not Productions, sought to obtain the rights to film "Single
Room." The letters are written on MLG stationery using the
phrases, "We demand that you immediately withdraw Mr. Panzer's
option . . . arrange a payment schedule . . . with the
understanding we will `Americanize the story'" and "We would
thus acquire the same rights as . . . Pantom . . . We are of
the opinion Wolfgang Panzer . . . is not a proper director for
this project and that the script must be revised by a writer
of our choice, which is an absolute precondition of any new
deal we make" (emphasis added).
Throughout the entire period prior to September 24, 1986,
Ginsberg provided all the financing for the operations of
Productions, other than the two $500 contributions to capital
by Garrison and the Capones. After the exhaustion of
Productions' initial capitalization, which had been provided
almost entirely by Ginsberg, funds were advanced at such times
as Garrison advised Joseph Kazarnovsky of MLG of the necessity
of specific expenses incurred by Productions. Upon receipt of
the funds, Productions would then make the payment of those
expenses. Usually the MLG checks were signed by Kazarnovsky,
an attorney in Ginsberg's office. On occasion, Productions'
bills were paid directly by MLG or from the escrow account of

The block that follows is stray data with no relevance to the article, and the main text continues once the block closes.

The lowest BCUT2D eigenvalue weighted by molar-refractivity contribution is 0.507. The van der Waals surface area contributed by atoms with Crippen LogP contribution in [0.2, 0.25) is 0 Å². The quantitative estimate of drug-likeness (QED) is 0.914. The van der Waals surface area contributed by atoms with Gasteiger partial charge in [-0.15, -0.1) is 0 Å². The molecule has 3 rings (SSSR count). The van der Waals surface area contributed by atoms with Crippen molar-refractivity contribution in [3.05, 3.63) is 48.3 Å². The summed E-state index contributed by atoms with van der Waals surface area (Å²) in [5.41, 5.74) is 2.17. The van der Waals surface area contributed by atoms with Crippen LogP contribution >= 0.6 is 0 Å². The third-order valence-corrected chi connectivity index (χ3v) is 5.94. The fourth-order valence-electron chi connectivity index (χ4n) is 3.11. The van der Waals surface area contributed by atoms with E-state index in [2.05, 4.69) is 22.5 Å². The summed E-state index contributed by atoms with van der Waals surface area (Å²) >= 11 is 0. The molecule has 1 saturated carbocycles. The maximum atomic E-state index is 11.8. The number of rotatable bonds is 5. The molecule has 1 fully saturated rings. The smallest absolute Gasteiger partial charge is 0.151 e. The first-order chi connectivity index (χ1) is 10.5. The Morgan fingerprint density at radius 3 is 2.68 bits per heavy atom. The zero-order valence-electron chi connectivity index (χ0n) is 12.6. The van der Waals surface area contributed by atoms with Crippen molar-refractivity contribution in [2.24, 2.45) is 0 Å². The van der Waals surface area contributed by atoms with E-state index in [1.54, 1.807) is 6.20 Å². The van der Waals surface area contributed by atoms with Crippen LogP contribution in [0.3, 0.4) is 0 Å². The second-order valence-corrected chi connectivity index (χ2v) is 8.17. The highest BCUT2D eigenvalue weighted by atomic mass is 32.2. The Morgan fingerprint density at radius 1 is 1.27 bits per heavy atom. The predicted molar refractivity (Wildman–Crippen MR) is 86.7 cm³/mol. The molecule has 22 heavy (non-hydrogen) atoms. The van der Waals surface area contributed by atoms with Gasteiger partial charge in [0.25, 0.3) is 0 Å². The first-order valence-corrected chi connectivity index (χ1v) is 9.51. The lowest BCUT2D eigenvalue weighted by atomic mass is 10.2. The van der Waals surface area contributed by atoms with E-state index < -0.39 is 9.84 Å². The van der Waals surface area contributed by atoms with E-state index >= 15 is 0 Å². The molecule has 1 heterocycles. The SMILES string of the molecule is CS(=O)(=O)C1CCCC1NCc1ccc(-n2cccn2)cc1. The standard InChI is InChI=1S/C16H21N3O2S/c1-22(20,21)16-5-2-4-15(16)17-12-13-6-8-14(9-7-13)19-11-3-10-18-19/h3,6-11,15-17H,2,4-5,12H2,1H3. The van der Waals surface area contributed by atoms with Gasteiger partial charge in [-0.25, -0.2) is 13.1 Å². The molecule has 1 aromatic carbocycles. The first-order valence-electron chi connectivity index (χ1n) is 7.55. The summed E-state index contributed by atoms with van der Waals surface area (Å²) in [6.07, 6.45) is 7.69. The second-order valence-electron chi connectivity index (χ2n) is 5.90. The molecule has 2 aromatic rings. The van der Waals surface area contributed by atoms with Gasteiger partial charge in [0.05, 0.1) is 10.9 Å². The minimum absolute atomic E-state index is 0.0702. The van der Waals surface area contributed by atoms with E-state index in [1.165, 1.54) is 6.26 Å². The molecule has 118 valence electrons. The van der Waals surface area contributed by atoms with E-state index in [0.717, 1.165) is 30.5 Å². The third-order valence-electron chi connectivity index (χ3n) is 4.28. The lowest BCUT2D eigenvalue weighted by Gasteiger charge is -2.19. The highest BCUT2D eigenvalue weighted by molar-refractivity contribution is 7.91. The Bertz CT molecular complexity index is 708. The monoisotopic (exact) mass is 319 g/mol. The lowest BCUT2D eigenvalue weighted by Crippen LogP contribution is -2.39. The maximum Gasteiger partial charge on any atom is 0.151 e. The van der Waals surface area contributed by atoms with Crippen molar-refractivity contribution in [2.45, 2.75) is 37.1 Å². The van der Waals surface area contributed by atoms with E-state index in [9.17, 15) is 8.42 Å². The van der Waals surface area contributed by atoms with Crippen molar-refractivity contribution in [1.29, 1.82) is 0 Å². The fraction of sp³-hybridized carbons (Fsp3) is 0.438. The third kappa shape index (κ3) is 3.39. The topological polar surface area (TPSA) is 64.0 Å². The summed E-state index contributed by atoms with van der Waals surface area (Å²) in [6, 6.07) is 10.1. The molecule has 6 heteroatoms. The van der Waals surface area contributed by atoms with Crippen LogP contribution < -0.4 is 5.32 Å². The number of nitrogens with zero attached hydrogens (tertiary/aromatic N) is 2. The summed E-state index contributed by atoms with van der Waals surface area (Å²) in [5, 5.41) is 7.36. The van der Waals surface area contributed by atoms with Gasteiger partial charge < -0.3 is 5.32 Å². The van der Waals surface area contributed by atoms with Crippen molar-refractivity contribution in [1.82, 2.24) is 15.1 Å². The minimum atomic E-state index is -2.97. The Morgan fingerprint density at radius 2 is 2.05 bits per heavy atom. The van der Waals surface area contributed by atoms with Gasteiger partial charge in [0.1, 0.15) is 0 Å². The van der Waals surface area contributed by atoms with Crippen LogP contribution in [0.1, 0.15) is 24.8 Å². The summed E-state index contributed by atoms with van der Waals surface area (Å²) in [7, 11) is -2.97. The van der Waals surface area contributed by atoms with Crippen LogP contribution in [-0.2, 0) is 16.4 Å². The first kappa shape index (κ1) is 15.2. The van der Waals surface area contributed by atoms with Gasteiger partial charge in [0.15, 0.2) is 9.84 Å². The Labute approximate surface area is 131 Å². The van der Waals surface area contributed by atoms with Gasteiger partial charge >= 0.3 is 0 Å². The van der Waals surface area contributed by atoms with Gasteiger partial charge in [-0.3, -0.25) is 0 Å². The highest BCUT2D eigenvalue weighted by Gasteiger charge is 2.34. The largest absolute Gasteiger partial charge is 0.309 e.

Ginsberg's law firm after clearance with Ginsberg. Between
October 1985 and October 1986 MLG had paid Productions over
$1.8 million for expenses in connection with "Single Room."
(Tr. 224, Pt. Ex. 29).*fn6
Because of this unusual procedure, Ginsberg had final
approval of virtually all corporate decisions, financial and
artistic. His power over the corporation is exemplified by the
fact that he delayed the financing of and the acquisition of
the rights to "Single Room" until the "Hawken" shooting was
complete and Garrison had signed Geraldine Page for the new
picture, (Pt. Ex. 37 at 52) and by his action in having
"Hawken" transferred to him without consideration before
Productions started "Single Room."
On November 3, 1986, DGA filed a demand for arbitration on
behalf of those of its members, Panzer, W.C. Gerrity, C.J.
Gerrity, L. Jacobs and A. Merins, who were on the production
crew of "Single Room," seeking from Productions unpaid
salaries for services performed by those members, as well as
related payments to the DGA-Producer Pension, Health and
Welfare Trust Plans.*fn7 At the arbitration hearings in
December 1986 and January and April 1987, Productions was
represented by Garrison and Kazarnovsky. Kazarnovsky testified
in the present action that he relied totally on Garrison in
defending the arbitration as she was the only person with
knowledge of the facts. Ginsberg and MLG were not parties to
the arbitration proceeding. The arbitrator issued a written
award dated August 31, 1987, awarding DGA full relief.
In January 1987 Ginsberg, acting as an attorney, instituted
a suit against Panzer and Pantom Production on behalf of
Productions. It was dismissed.
Thereafter, in May 1987, Garrison entered into an agreement
with Ginsberg whereby she turned over her stock to Ginsberg,
resigned as an officer of Productions, and quitclaimed to
Ginsberg any residual
rights she may have had in "Hawken" (Pl. Exh. 32).*fn8 Under
the agreement, Productions' creditors were notified of
Garrison's resignation and were instructed to contact MLG to
arrange for payment. Also, under the agreement Ginsberg agreed
(1) to use his best efforts to complete post production work